An Art Lesson on Painting Clouds Using ArtRage 4
Lesson 1: Cloud Study
I am going to show you how to create big fluffy clouds of the cumulonimbus variety (a fancy word for thunderheads). These clouds can make a very dramatic painting. I am using screenshots of ArtRage 4 to show you the process. Although I am using digital medium, I will be using it in a traditional painting style and emphasizing fine art principles.
I am using my Samsung Galaxy Note 10.1 tablet (with the S pen) hooked up to my big PC (an HP Pavilion) via the Splashtop Remote HD app.
Cloud Study: Step 1
Choosing the Painting Surface
This is the interface of ArtRage 4. The tools are shown in the left hand bottom corner and the color picker is in the right hand bottom corner. To pick the painting surface click on file> new painting. The new painting menu shows the resolution and the type of surface texture for your painting. I picked the basic canvas option, but there are many other surface textures to choose from. Notice also the tools are shown by picture icon. That's one of the things that makes this software fun and user friendly.
- Artrage Home
Here is the link to the ArtRage website. You can purchase and download the ArtRage 3 or 4 program here.
Cloud Study: Step 2
Loading Photo References
One of the things I like most about ArtRage is the ability to pin your references on the canvas. It's just like pinning photos on your easel in traditional painting. Here I have chosen a photo for my cloud reference and a photo of a mesa. I like to use different photos for references and combine them to make a painting. For example, in these photos I want to use the cloud for the main lesson and add the mesa to show the scale of the cloud.
Cloud Study: Step 3
Painting the Sky
In this step I picked the oil brush with the setting of normal round. As you can see the paint looks real. Another reason why I think ArtRage is so much fun.
Then I picked the sky color. This color can be mixed with traditional paint using Ultramarine Blue, Thalo Blue and White. New Mexico is known for its bright blue skies and that color is perfect to showcase a big towering thunderhead.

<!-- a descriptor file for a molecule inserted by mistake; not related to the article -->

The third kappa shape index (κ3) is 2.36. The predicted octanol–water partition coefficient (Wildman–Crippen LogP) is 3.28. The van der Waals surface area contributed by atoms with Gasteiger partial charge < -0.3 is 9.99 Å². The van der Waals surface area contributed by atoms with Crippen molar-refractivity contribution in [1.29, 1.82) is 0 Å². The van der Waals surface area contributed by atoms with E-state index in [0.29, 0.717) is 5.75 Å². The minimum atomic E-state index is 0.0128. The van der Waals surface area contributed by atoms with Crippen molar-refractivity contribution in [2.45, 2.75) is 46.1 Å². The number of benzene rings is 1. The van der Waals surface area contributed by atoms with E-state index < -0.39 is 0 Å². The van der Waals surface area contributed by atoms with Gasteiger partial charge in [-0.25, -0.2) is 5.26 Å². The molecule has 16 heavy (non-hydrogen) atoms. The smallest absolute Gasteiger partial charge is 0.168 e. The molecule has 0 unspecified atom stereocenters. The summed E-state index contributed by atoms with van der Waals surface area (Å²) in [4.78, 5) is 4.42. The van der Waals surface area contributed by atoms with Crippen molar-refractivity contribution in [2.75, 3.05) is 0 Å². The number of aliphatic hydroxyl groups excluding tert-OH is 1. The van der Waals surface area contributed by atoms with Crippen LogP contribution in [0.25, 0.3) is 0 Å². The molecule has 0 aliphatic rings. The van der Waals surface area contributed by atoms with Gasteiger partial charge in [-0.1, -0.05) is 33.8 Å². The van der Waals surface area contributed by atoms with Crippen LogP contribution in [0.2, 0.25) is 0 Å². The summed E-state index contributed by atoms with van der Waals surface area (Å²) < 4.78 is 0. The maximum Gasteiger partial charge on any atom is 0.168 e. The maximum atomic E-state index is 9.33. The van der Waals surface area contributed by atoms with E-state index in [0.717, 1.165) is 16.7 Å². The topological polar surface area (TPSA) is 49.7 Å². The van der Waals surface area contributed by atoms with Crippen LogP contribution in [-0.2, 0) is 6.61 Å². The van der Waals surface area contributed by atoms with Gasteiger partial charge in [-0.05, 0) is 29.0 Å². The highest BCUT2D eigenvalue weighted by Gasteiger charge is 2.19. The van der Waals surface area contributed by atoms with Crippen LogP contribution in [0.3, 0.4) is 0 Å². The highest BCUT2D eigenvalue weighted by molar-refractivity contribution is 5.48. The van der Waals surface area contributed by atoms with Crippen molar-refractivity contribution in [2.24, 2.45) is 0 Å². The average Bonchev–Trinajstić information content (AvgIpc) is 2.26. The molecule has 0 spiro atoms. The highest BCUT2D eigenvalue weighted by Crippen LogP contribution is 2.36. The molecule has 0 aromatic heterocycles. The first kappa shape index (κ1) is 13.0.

In order to paint the sky more easily you can right click on the screen to put it in workbench mode. This clears the canvas of all the tools and puts everything in a menu at the top of the screen. This is a new feature in ArtRage 4. I really like it because I don't have to continually click back and forth to change the tools.
Cloud Study: Step 4
Underpainting the Cloud.
Now that I have the sky painted it is time to underpaint the cloud. I didn't want to paint all of the cloud so I have circled the area in the photo so you can see the area I used for reference. I also added a new layer for the cloud because I don't want it to blend with the blue sky underneath. In traditional painting you would just let the sky dry before painting the cloud.
I picked an orange off-white color for the cloud. When you see a cloud in the daytime it looks white at first, but if you really study it, you will see light shades of orange, pink, ochre, blue, and purple. Adding these colors to your cloud makes it stand out better in your painting and keeps it from becoming chalky. The palette knife tool in ArtRage can be used for a blending tool. I used the palette knife tool set on Hard Out Smudge to soften the edges of the cloud and keep it soft looking at this stage. In traditional painting, I just smudge the paint with my finger.
Cloud Study: Step 5
Adding the Dark Colors